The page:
Have you been having headaches recently? It’s probably nothing – maybe a bit of stress, or you could just be dehydrated. If you’re incredibly unlucky, though, it might be a cockroach that’s exploring the caverns inside your head.
As has been horrifically reported by The New Indian Express, a 42-year-old Indian woman by the name of Selvi was recently feeling a strange sensation around her nose and eyes at night. “There was a tingling, crawling sensation. Whenever it moved, it gave me a burning sensation in my eyes,” she said. “I spent the entire night in discomfort.”
Popping along to the local clinic, she was soon referred to a government hospital. After a few scans and checks, they came to the conclusion that there was a “foreign body that seemed to be mobile” within the frontal region of her head. Inserting a probe, all concerned were horrified to see it was an adult cockroach, which appears to have crawled into her nose at night.
Incredibly, it was still alive and appeared to be quite comfortable inside the gooey warmth of the lady’s nasal cavity. It had burrowed in quite far, right up to the spot between the back of her nose and her eyes.
Using both the powers of forceps and a suction device, the cockroach was successfully removed after 45 minutes – and yes, they caught the tail end of the procedure on video.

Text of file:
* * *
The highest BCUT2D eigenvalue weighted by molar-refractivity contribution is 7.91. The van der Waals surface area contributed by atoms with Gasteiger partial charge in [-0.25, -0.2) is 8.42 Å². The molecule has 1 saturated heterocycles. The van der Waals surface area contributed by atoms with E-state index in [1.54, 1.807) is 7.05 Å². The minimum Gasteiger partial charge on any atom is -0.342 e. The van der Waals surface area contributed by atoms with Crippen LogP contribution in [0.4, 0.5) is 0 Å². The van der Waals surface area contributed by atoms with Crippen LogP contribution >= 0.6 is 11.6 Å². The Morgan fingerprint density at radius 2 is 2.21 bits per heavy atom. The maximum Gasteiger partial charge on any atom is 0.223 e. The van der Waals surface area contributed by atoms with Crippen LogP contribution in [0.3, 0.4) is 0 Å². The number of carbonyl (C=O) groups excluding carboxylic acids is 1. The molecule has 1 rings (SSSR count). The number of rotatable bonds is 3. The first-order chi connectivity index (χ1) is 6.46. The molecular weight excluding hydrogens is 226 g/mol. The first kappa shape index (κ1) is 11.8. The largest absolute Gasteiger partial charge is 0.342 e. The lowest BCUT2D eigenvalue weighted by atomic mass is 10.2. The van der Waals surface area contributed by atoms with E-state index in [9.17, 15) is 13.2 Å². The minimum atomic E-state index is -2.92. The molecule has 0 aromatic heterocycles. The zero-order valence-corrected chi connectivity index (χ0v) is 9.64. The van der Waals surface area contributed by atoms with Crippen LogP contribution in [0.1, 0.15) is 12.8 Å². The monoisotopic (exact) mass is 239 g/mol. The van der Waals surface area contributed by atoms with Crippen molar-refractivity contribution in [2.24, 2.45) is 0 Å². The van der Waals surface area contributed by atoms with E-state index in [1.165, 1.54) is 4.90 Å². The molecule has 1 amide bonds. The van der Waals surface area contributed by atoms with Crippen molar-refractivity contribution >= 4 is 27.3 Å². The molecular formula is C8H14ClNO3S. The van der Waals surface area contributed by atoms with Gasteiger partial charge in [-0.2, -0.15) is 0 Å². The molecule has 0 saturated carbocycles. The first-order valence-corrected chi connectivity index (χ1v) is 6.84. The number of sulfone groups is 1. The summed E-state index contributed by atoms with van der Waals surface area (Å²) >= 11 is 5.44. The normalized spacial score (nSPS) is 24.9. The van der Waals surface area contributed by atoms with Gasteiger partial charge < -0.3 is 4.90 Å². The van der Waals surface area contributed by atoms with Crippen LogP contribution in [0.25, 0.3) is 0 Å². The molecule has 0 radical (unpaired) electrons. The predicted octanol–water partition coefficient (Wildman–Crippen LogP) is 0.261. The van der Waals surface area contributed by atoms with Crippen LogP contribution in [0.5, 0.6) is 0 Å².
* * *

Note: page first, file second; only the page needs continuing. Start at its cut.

This, ladies and gentlemen, is a rare incident. Don’t expect a cockroach – or anything like it, really – to be crawling up your nose or into your ear anytime soon. One member of the cockroach removal squad noted that this was by far the strangest thing that they had personally removed from a patient’s nostrils.
Beads, pieces of chalk, and even a leech had been found up there on occasion, but never a cockroach, and never one this large. It really must have squeezed in, antennae and all.
If you don’t live near anywhere that’s frequented by cockroaches, then you may still be worried that a spider could sneak into your face. Fortunately, the idea that we swallow seven to eight spiders per year is actually a myth, as our heavy breathing would frighten them away.
Spiders will happily nestle down in your ear, however.
If you’re in America, you’re also a tiny bit vulnerable to getting a scarab beetle in your ear. They can lift 50 times their own weight, so be careful one doesn’t get in too far and burrow through your ear drum.